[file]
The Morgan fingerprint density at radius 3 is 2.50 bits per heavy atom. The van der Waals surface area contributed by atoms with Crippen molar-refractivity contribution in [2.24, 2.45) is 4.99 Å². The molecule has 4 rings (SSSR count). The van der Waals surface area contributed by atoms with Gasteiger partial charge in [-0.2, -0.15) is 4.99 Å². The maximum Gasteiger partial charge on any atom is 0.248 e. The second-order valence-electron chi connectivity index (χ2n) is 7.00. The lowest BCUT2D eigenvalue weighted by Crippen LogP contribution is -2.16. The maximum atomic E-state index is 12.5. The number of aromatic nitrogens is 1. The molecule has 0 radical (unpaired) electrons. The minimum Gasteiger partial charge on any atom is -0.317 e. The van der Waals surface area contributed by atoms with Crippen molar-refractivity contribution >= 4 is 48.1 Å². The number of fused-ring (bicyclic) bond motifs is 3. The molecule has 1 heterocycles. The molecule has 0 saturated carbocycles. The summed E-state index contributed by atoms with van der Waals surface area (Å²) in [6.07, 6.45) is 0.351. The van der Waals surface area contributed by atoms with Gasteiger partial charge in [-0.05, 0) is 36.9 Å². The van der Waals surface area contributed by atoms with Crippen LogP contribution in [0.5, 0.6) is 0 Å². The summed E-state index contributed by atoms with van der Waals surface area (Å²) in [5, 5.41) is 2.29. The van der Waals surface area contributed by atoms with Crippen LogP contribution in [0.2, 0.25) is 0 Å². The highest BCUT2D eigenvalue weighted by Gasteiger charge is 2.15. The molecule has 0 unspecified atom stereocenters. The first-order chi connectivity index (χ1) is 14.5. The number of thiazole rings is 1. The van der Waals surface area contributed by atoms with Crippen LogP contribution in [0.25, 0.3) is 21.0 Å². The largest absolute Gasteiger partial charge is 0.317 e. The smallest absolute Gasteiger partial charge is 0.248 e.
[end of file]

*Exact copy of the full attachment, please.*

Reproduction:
The Morgan fingerprint density at radius 3 is 2.50 bits per heavy atom. The van der Waals surface area contributed by atoms with Crippen molar-refractivity contribution in [2.24, 2.45) is 4.99 Å². The molecule has 4 rings (SSSR count). The van der Waals surface area contributed by atoms with Gasteiger partial charge in [-0.2, -0.15) is 4.99 Å². The maximum Gasteiger partial charge on any atom is 0.248 e. The second-order valence-electron chi connectivity index (χ2n) is 7.00. The lowest BCUT2D eigenvalue weighted by Crippen LogP contribution is -2.16. The maximum atomic E-state index is 12.5. The number of aromatic nitrogens is 1. The molecule has 0 radical (unpaired) electrons. The minimum Gasteiger partial charge on any atom is -0.317 e. The van der Waals surface area contributed by atoms with Crippen molar-refractivity contribution >= 4 is 48.1 Å². The number of fused-ring (bicyclic) bond motifs is 3. The molecule has 1 heterocycles. The molecule has 0 saturated carbocycles. The summed E-state index contributed by atoms with van der Waals surface area (Å²) in [6.07, 6.45) is 0.351. The van der Waals surface area contributed by atoms with Gasteiger partial charge in [-0.05, 0) is 36.9 Å². The van der Waals surface area contributed by atoms with Crippen LogP contribution in [0.5, 0.6) is 0 Å². The summed E-state index contributed by atoms with van der Waals surface area (Å²) in [5, 5.41) is 2.29. The van der Waals surface area contributed by atoms with Crippen LogP contribution in [0.2, 0.25) is 0 Å². The highest BCUT2D eigenvalue weighted by Gasteiger charge is 2.15. The molecule has 0 unspecified atom stereocenters. The first-order chi connectivity index (χ1) is 14.5. The number of thiazole rings is 1. The van der Waals surface area contributed by atoms with Crippen LogP contribution in [0.25, 0.3) is 21.0 Å². The largest absolute Gasteiger partial charge is 0.317 e. The smallest absolute Gasteiger partial charge is 0.248 e.